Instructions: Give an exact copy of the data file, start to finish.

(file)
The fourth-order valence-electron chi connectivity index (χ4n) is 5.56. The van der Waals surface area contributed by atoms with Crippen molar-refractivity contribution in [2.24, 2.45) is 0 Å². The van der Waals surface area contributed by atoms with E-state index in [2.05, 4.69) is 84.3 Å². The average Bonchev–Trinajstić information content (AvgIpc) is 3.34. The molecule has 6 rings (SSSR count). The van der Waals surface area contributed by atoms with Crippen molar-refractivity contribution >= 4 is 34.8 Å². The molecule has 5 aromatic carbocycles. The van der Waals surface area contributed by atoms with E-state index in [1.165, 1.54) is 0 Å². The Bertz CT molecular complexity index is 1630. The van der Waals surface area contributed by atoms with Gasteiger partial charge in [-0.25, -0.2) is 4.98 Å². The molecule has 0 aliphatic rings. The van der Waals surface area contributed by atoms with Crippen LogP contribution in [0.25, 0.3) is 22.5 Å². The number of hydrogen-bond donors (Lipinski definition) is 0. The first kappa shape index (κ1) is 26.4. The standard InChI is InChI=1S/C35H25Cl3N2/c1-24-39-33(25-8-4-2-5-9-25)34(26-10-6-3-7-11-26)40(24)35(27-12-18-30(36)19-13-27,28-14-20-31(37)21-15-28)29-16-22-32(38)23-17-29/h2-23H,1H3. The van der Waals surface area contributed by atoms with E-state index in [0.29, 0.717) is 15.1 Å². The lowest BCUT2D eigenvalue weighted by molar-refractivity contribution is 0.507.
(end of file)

The fourth-order valence-electron chi connectivity index (χ4n) is 5.56. The van der Waals surface area contributed by atoms with Crippen molar-refractivity contribution in [2.24, 2.45) is 0 Å². The van der Waals surface area contributed by atoms with E-state index in [2.05, 4.69) is 84.3 Å². The average Bonchev–Trinajstić information content (AvgIpc) is 3.34. The molecule has 6 rings (SSSR count). The van der Waals surface area contributed by atoms with Crippen molar-refractivity contribution >= 4 is 34.8 Å². The molecule has 5 aromatic carbocycles. The van der Waals surface area contributed by atoms with E-state index in [1.165, 1.54) is 0 Å². The Bertz CT molecular complexity index is 1630. The van der Waals surface area contributed by atoms with Gasteiger partial charge in [-0.25, -0.2) is 4.98 Å². The molecule has 0 aliphatic rings. The van der Waals surface area contributed by atoms with Crippen LogP contribution in [0.25, 0.3) is 22.5 Å². The number of hydrogen-bond donors (Lipinski definition) is 0. The first kappa shape index (κ1) is 26.4. The standard InChI is InChI=1S/C35H25Cl3N2/c1-24-39-33(25-8-4-2-5-9-25)34(26-10-6-3-7-11-26)40(24)35(27-12-18-30(36)19-13-27,28-14-20-31(37)21-15-28)29-16-22-32(38)23-17-29/h2-23H,1H3. The van der Waals surface area contributed by atoms with E-state index in [0.29, 0.717) is 15.1 Å². The lowest BCUT2D eigenvalue weighted by molar-refractivity contribution is 0.507.